AUTOIMMUNE HEMOLYTIC ANEMIA ASSOCIATED WITH COLD
a. Cold Agglutinin Syndrome. This is the most common type of autoimmune
hemolytic anemia associated with cold antibodies, comprising approximately 16 to 25
percent of immune hemolytic anemia. It can occur as an acute or chronic condition.
The acute cases are often associated with Mvcoplasma pneumonias while, on rare
occasions, they are associated with infectious mononucleosis, the hemolysis in these
cases being transient. Patients with chronic primary cold agglutinin syndrome are often
elderly, and present with chronic hemolytic anemia of mild to moderate intensity with, in
cold weather, Raynaud's phenomenon, and, often, hemoglobinuria.
(1) Special technical considerations. It is preferable, if the blood is collected
from the patient at 37C. To do this properly, blood should be collected in a warmed
syringe or Vacutainer tube and immediately placed in a 37C water bath or thermos
flask. If the samples cannot be collected at 37C, they should be incubated at 37C as
soon as possible to allow autoagglutination to disperse. Fortunately, being a reversible
reaction, the cold autoagglutinin will elute back into the serum from the cells. If gross
autohemolysis has already occurred, fresh samples will have to be collected and the
precautions previously mentioned should be taken. The serum should be separated by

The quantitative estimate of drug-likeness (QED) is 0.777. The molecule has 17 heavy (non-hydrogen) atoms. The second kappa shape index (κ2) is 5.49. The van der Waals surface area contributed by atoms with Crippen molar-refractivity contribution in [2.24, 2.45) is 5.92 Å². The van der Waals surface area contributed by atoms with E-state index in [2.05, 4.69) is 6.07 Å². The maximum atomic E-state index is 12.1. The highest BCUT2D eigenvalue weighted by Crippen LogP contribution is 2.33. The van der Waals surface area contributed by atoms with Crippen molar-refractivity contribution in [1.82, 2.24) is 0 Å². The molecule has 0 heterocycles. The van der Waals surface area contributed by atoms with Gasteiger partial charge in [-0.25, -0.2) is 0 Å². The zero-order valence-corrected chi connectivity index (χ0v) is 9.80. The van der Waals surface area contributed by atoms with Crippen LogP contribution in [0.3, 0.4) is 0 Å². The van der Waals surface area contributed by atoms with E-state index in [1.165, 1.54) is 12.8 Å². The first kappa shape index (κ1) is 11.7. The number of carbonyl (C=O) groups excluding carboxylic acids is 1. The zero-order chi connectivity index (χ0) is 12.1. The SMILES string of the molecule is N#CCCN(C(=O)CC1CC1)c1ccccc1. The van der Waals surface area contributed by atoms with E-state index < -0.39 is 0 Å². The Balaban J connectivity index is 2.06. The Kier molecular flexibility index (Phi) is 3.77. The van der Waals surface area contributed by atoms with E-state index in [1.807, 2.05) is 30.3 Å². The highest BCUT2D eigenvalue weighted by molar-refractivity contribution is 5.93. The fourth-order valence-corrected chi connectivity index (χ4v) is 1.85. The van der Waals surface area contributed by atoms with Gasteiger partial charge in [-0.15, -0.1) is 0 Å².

centrifuging the blood at 37C. Ideally, this means working in a 37C warm room or
using a heated, jacketed centrifuge. If these are not available, the tubes should be
centrifuged in buckets containing water at about 40C. The RBCs should be washed in
37C to 40C saline before they are used for grouping or direct antiglobulin tests.
Following washing, it is wise to check that all autoagglutination has been dispersed.
(2) Direct antiglobulin test. Only complement is detected on the RBCs. The
lgM cold autoagglutinin sensitizes the patient's RBC in the peripheral circulation where
the temperature falIs below 32C. The IgM-sensitized cells also become sensitized with
complement (C3 and C4 in particular). On recirculating to 37C, the lgM cold antibody
eluate backs off into the serum leaving the cells sensitized with complement. The C3 is
acted on by C3 inactivator to leave only a fragment of C3 (C3d) on the RBCs, which is
detectable by the anti-C3d in antiglobulin serums; C4d may also be present on the
(3) Eluate from RBCs. If the RBCs have been properly collected and
washed at 37C, no activity will be found in the eluate as only complement is present on
the RBCs in "vivo" at 37C.